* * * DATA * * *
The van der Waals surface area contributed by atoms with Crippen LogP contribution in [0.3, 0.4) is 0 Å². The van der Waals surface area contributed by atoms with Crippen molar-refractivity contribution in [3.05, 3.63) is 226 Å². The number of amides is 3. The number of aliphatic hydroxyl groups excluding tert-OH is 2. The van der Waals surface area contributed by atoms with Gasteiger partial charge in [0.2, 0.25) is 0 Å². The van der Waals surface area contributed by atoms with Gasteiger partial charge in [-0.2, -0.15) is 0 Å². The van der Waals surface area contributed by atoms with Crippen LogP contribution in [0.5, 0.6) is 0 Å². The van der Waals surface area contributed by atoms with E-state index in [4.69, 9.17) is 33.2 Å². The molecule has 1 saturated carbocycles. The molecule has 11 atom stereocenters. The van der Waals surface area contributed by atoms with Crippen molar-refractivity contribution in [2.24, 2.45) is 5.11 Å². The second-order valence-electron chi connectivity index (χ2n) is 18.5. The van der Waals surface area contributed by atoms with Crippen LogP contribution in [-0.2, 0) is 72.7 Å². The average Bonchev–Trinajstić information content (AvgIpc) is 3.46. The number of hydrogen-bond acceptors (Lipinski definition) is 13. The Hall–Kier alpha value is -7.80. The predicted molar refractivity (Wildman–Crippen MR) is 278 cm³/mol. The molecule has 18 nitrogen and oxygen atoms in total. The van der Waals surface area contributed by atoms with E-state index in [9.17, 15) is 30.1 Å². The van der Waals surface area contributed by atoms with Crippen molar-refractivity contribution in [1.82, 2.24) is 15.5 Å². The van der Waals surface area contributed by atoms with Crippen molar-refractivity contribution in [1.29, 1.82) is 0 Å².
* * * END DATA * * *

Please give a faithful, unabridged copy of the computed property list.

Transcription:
The van der Waals surface area contributed by atoms with Crippen LogP contribution in [0.3, 0.4) is 0 Å². The van der Waals surface area contributed by atoms with Crippen molar-refractivity contribution in [3.05, 3.63) is 226 Å². The number of amides is 3. The number of aliphatic hydroxyl groups excluding tert-OH is 2. The van der Waals surface area contributed by atoms with Gasteiger partial charge in [0.2, 0.25) is 0 Å². The van der Waals surface area contributed by atoms with Gasteiger partial charge in [-0.2, -0.15) is 0 Å². The van der Waals surface area contributed by atoms with Crippen LogP contribution in [0.5, 0.6) is 0 Å². The van der Waals surface area contributed by atoms with E-state index in [4.69, 9.17) is 33.2 Å². The molecule has 1 saturated carbocycles. The molecule has 11 atom stereocenters. The van der Waals surface area contributed by atoms with Crippen molar-refractivity contribution in [2.24, 2.45) is 5.11 Å². The second-order valence-electron chi connectivity index (χ2n) is 18.5. The van der Waals surface area contributed by atoms with Crippen LogP contribution in [-0.2, 0) is 72.7 Å². The average Bonchev–Trinajstić information content (AvgIpc) is 3.46. The number of hydrogen-bond acceptors (Lipinski definition) is 13. The Hall–Kier alpha value is -7.80. The predicted molar refractivity (Wildman–Crippen MR) is 278 cm³/mol. The molecule has 18 nitrogen and oxygen atoms in total. The van der Waals surface area contributed by atoms with E-state index in [9.17, 15) is 30.1 Å². The van der Waals surface area contributed by atoms with Crippen molar-refractivity contribution in [1.82, 2.24) is 15.5 Å². The van der Waals surface area contributed by atoms with Crippen molar-refractivity contribution in [1.29, 1.82) is 0 Å².